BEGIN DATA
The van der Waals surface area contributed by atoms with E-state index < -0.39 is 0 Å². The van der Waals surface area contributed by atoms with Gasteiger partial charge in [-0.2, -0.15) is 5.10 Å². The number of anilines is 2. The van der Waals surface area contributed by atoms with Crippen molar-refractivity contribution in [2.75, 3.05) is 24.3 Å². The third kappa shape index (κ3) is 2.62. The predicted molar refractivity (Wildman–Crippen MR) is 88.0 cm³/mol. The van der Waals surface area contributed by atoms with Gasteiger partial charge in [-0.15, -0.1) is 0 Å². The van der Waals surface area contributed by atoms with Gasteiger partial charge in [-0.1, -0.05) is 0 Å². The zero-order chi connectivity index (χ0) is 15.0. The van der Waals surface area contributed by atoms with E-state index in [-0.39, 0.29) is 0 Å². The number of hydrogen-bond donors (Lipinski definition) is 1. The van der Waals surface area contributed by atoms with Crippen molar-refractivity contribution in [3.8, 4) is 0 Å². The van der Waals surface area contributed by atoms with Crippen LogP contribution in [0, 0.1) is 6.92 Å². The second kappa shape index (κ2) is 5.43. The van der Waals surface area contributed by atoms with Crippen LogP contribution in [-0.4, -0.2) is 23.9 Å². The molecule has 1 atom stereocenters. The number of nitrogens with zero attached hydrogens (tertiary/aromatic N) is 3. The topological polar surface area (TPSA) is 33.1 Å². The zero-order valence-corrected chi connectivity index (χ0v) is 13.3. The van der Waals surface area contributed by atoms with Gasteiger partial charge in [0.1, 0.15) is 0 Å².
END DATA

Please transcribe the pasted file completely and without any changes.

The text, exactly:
The van der Waals surface area contributed by atoms with E-state index < -0.39 is 0 Å². The van der Waals surface area contributed by atoms with Gasteiger partial charge in [-0.2, -0.15) is 5.10 Å². The number of anilines is 2. The van der Waals surface area contributed by atoms with Crippen molar-refractivity contribution in [2.75, 3.05) is 24.3 Å². The third kappa shape index (κ3) is 2.62. The predicted molar refractivity (Wildman–Crippen MR) is 88.0 cm³/mol. The van der Waals surface area contributed by atoms with Gasteiger partial charge in [-0.15, -0.1) is 0 Å². The van der Waals surface area contributed by atoms with Gasteiger partial charge in [-0.1, -0.05) is 0 Å². The zero-order chi connectivity index (χ0) is 15.0. The van der Waals surface area contributed by atoms with E-state index in [-0.39, 0.29) is 0 Å². The number of hydrogen-bond donors (Lipinski definition) is 1. The van der Waals surface area contributed by atoms with Crippen molar-refractivity contribution in [3.8, 4) is 0 Å². The van der Waals surface area contributed by atoms with Crippen LogP contribution in [0, 0.1) is 6.92 Å². The second kappa shape index (κ2) is 5.43. The van der Waals surface area contributed by atoms with Crippen LogP contribution in [-0.4, -0.2) is 23.9 Å². The molecule has 1 atom stereocenters. The number of nitrogens with zero attached hydrogens (tertiary/aromatic N) is 3. The topological polar surface area (TPSA) is 33.1 Å². The zero-order valence-corrected chi connectivity index (χ0v) is 13.3. The van der Waals surface area contributed by atoms with Gasteiger partial charge in [0.1, 0.15) is 0 Å².